Richard Bell's Wild West Yorkshire nature diary
9th January, 2007
THE ONLY TIME I'D EVER seen an Earth Star was in Austria a few years ago (right), so, when I tried out my Walks Around Horbury in November, I was astonished to see these two small 'stars' growing close to each other under hawthorns by a south-west facing stretch of the towpath of the local canal. Around them in the leaf litter are hawthorn leaves and berries, a nettle and the shell of a garden snail.
It was the AGM (the 134th AGM, would you believe) of Wakefield Naturalists' Society this evening so I took in these photographs to see if our fungus enthusiast, Chris Hartley, could identify the species. He brought in dried specimens of two of the dozen species of Earth Star that occur in the UK but it didn't seem to be either of those.
One species, Geastrum striatum, is distinguished by a collar below the central spore sack which, as you can see from the photograph (right), this didn't have. One of the species he showed me is found under beeches, often in large colonies, the other under conifers.
Looking at the photographs in Roger Phillips' and in Michael Jordan's field guides, I think this is Geastrum rufescens which occurs in both broadleaf and coniferous woods.
Earth Stars are rare enough in Yorkshire to merit an article in the Bulletin of the Yorkshire Naturalists' Union when they're found. Writing in the March 1985 edition of the Bulletin, Alan & Jean Hawkswell recorded 9 earth stars growing under a mature English Elm in mixed woodland at Mulgrave Woods, Sandsend. Those were Geastrum triplex, a species which they describe as having a 'pinky grey' star. The one I found is nearer 'yellowish watery-brown' as G. rufescens is described in the Lange & Hora field guide (Collins, 1963).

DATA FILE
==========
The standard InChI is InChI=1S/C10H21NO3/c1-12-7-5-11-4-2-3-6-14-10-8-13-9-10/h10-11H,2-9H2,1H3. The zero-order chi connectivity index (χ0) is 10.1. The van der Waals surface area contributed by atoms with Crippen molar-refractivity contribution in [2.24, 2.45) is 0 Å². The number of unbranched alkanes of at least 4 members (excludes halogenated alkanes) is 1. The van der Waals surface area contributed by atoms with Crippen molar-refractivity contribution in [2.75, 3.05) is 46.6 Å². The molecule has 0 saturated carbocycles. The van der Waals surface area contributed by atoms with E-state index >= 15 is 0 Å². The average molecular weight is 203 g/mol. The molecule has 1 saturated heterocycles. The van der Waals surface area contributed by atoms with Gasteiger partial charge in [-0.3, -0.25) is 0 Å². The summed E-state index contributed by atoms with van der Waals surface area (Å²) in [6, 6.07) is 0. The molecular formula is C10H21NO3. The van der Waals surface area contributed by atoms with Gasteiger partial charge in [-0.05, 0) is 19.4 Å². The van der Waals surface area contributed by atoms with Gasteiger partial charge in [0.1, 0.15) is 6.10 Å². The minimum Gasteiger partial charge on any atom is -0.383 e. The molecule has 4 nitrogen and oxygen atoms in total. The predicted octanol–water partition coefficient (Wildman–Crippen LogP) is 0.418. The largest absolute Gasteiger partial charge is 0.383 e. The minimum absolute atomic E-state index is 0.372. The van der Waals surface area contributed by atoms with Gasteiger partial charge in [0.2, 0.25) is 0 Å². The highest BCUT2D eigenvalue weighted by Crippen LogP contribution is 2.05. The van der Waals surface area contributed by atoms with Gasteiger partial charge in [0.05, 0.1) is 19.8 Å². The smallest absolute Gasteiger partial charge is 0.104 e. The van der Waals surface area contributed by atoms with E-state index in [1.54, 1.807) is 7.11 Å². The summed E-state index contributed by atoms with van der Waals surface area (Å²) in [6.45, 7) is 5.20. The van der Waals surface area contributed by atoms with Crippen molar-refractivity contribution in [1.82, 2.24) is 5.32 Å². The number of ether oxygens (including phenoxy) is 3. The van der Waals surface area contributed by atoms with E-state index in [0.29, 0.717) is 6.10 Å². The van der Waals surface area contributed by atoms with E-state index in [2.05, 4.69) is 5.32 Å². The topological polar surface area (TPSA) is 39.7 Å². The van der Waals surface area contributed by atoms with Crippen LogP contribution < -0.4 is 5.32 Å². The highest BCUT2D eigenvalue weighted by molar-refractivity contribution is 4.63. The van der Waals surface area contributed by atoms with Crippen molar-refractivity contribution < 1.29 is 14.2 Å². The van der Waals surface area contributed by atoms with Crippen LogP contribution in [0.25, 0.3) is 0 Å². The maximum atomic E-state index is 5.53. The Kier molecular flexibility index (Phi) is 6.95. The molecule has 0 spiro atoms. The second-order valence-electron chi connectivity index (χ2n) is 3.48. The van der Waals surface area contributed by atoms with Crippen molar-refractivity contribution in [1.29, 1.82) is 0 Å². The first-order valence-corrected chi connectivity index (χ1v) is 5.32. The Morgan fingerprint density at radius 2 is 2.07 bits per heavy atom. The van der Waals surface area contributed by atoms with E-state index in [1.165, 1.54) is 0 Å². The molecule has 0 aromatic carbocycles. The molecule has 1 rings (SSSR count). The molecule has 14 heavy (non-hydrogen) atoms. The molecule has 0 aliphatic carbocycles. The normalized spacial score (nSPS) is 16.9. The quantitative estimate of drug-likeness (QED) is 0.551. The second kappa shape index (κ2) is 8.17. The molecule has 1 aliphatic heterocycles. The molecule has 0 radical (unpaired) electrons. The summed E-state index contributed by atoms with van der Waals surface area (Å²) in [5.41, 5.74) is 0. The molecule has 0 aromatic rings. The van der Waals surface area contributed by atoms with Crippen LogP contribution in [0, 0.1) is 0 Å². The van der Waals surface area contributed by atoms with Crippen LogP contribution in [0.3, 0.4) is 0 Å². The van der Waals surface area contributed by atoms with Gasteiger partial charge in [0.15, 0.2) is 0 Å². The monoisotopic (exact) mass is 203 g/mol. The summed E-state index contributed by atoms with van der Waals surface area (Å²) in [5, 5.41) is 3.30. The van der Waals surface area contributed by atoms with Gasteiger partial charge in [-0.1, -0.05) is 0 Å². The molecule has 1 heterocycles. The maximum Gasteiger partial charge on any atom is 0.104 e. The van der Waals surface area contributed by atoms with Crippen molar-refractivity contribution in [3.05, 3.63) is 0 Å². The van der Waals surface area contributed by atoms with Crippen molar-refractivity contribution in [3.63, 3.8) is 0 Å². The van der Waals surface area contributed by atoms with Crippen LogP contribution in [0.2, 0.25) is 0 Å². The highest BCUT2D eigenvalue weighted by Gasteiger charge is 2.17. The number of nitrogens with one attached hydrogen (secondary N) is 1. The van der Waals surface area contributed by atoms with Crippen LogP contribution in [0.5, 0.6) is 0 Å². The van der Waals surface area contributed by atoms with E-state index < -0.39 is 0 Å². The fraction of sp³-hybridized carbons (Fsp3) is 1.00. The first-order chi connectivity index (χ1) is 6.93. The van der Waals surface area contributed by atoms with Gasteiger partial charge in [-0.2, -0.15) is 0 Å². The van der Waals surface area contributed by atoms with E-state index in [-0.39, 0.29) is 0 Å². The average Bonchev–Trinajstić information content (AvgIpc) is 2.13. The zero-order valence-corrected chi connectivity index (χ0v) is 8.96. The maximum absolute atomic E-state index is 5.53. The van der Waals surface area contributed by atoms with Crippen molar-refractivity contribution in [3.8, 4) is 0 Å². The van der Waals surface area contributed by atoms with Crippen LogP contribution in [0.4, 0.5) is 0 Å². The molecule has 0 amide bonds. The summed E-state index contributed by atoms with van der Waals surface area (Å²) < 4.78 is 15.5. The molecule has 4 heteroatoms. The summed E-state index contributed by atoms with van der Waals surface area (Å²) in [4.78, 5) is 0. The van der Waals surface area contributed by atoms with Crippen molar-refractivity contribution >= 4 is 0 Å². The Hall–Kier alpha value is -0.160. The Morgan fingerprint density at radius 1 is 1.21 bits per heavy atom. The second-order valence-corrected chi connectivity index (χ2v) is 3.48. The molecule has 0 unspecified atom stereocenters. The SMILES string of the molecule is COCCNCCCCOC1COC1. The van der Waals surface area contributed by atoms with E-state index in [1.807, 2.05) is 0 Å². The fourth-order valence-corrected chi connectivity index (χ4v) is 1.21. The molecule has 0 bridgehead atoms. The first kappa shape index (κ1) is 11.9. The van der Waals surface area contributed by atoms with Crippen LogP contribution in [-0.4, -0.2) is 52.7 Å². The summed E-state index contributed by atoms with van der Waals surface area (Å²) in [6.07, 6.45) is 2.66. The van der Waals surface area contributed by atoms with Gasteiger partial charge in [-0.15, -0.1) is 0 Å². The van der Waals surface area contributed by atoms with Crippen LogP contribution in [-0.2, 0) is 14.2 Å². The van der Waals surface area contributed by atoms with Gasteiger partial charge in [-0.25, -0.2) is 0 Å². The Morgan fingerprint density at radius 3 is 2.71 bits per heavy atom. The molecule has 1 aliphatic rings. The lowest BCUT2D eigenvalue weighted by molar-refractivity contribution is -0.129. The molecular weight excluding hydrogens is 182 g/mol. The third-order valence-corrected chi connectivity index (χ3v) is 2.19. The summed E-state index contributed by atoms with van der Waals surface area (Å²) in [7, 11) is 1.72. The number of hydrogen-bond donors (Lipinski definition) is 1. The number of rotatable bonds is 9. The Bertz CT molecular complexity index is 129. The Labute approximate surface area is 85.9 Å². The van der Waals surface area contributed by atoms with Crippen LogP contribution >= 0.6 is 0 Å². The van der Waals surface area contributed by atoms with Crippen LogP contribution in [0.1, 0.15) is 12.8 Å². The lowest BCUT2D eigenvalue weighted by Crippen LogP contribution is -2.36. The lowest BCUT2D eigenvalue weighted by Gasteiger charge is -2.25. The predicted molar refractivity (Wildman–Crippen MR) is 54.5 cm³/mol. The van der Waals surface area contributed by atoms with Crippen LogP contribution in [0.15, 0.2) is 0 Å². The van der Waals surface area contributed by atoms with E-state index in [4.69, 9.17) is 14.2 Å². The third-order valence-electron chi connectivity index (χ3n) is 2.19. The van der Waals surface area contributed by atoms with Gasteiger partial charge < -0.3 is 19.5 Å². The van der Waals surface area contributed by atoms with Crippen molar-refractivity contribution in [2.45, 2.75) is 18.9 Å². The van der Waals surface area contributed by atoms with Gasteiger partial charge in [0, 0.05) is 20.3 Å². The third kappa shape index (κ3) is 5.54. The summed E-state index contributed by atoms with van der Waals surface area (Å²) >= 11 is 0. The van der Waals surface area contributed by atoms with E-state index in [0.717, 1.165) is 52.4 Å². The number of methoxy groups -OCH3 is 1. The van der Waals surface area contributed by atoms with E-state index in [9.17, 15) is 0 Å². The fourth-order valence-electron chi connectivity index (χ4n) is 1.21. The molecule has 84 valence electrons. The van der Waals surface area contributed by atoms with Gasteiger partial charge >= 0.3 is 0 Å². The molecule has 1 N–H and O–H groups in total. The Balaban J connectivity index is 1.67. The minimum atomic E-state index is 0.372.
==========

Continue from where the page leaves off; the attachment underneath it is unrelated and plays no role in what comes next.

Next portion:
Here are some of the Bracket Fungi you could find along the Trail of Mount Apo (left), the highest mountain in the Philippines. A student at the University of Southern Mindanao, who has collected 29 species along the trail, has asked if I can help identify them at least at to genus level.
I can't and, other than saying 'that looks like Trametes . . . and that looks like Stereum . . . ', Chris couldn't help either, as he doesn't have any literature on fungi from that part of the world.
Can anyone help please?